Neutrophils are the most abundant type of leukocytes (40% to 75%) and play an important role in the innate immune system [71]. The cells are highly motile and are able to migrate from the blood into the affected tissues in a process initiated and orchestrated by chemoattractants such as pathogen-derived products or host-derived factors [72]. Chemotaxis (CT) and chemokinesis (CK) describe this movement: while the former is directional, the later consists of random movement [70]. Neutrophils contain high concentrations of vitamin C compared to plasma levels [45], and it is thought that they function best if adequate amounts of vitamin C are available [47]. It has, for example, been shown that inadequate intakes could impair CT in guinea pig leukocytes [73]. The underlying mechanism is thought to be the ability of vitamin C to promote the assembly of microtubule organelles [47].
Similar effects could be shown in a recent in vitro study investigating the impact of vitamin C on CT and CK in cell cultures [3]. It showed that extracellular vitamin C significantly increased CT in vitamin C-preloaded peripheral blood leukocytes, which predominantly consist of neutrophils [3]. Furthermore, vitamin C at physiological concentrations also affected CK, indicating that vitamin C enhances directional and random migration at concentrations comparable to those observed in plasma [3]. This could be seen as a further indication that neutrophil function could be a suitable functional marker to define vitamin C intake. Nevertheless, previous clinical studies investigating the role of vitamin C on neutrophil chemotaxis showed inconsistent effects, and they did not allow for the estimation of the vitamin C requirement for apparently healthy individuals reliably [1]. Therefore, further well designed human studies are warranted.
The findings of the in vitro studies are corroborated by a human study investigating the effect of vitamin C supplementation on the function of neutrophils [4]: Healthy young men with suboptimal plasma vitamin C status (<50 µmol/L) were supplemented with vitamin C rich kiwi fruits (~260 mg/day vitamin C) for four weeks. This is in line with the postulation that such studies should use the baseline vitamin status below a defined threshold as inclusion criteria [74]. Despite the relatively small sample size of 12 participants, the plasma and neutrophil vitamin C content as well as chemotaxis of neutrophils and superoxide generation increased significantly [4].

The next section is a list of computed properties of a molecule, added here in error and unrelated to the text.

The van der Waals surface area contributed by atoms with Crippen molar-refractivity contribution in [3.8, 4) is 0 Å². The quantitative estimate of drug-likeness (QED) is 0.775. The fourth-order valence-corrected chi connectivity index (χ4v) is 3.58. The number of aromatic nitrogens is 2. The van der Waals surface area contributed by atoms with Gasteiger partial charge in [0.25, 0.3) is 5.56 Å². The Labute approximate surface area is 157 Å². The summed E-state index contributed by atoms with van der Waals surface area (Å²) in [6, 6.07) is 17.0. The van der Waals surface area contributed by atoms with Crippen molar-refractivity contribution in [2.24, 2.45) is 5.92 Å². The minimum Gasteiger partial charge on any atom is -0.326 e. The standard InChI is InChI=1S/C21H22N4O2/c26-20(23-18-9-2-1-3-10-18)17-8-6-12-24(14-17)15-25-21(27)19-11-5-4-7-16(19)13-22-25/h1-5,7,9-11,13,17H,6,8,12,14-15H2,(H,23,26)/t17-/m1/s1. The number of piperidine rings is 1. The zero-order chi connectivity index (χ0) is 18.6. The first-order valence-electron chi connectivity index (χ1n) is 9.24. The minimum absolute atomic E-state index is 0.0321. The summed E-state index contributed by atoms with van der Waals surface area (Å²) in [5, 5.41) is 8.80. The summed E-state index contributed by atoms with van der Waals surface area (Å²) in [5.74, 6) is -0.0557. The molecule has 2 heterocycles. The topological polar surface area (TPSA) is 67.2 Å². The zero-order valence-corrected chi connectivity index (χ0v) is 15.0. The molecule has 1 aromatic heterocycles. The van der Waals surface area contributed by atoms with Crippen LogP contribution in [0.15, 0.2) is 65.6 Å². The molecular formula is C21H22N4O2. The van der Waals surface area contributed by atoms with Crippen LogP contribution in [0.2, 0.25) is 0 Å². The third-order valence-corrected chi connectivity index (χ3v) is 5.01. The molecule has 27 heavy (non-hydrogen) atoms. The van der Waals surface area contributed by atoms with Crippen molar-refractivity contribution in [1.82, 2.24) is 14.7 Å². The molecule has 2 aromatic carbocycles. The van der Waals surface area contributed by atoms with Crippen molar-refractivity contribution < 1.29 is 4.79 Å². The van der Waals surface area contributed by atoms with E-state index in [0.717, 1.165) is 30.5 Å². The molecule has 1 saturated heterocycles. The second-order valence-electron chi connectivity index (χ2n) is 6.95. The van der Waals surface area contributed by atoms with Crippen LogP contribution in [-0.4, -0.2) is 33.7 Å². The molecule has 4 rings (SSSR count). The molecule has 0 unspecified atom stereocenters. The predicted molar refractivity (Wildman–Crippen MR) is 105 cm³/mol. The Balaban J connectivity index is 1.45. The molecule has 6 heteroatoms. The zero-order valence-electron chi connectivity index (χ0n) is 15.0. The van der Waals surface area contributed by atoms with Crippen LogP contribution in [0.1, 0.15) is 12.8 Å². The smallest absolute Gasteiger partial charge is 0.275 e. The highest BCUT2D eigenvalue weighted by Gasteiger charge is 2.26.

These results suggest that supplementation of vitamin C from kiwi fruits is associated with the improvement of important neutrophil functions and consequently enhanced immunity. Given the study design, it cannot be excluded that other components of the kiwi fruits contributed to this effect. This needs to be confirmed with an intervention using vitamin C supplements at different doses and a placebo group including more subjects to prove which is the right dose. However, based on the results from the in vitro study, it is very likely that vitamin C was the active compound. While neutrophil saturation was already reached at intakes of 100 mg/day [45], it seems that for optimal maturation and functioning of these cells, intakes of ≥200 mg/day result in additional benefits [3,4]. This is supported by the results from a study showing that intakes of ~110 mg (~60 mg from the diet plus ~53 mg vitamin C from one-half kiwifruit) resulted in saturated neutrophil levels, but not saturated plasma levels. [75]. When they increased the dose of kiwi fruit to two per day with a total vitamin C intake of around 210 mg, plasma vitamin C levels, as well as urinary excretion, further increased [76]. This is thought to be sufficient to achieve a plasma level of ≥70 µmol/L, which should be reached to ensure optimal immune function by the neutrophil leucocytes. Moreover, this is also within the range where the human sodium-dependent vitamin C transporter 2, which is responsible for the uptake of vitamin C into target tissues, is at maximum velocity [77]. In addition, this level of intake enables optimal vitamin C supply in all stages of the neutrophil development and therefore ensures maximal functions of these short-lived immune cells. Importantly, intakes ≥200 mg/day were not associated with any adverse outcomes [45] and are well within the range of <2000 mg/day, which are considered safe by IoM [1]. EFSA considers that supplemental daily doses of vitamin C up to about 1 g are not associated with adverse gastrointestinal effects, and an increased risk of kidney stones was not found in individuals with habitual intakes of 1.5 g/day [78].
For healthy young women, the intakes required for plasma and plasma saturation were slightly lower (100 to 200 mg/day) [79]. However, the authors of this subsequent pharmacokinetics study still concluded that vitamin C intakes of 200 mg from foods are probably required, as bioavailability might be lower from whole fruits and vegetables compared to supplements [79]. Further studies in women are needed to assess the optimal dose of the vitamin for neutrophil function. Moreover, the requirements might also increase with age and possibly body weight as well, given the increased level of inflammation and consequently oxidative stress accompanying both [80,81]. To adapt the recommendation to different groups requires further evaluations.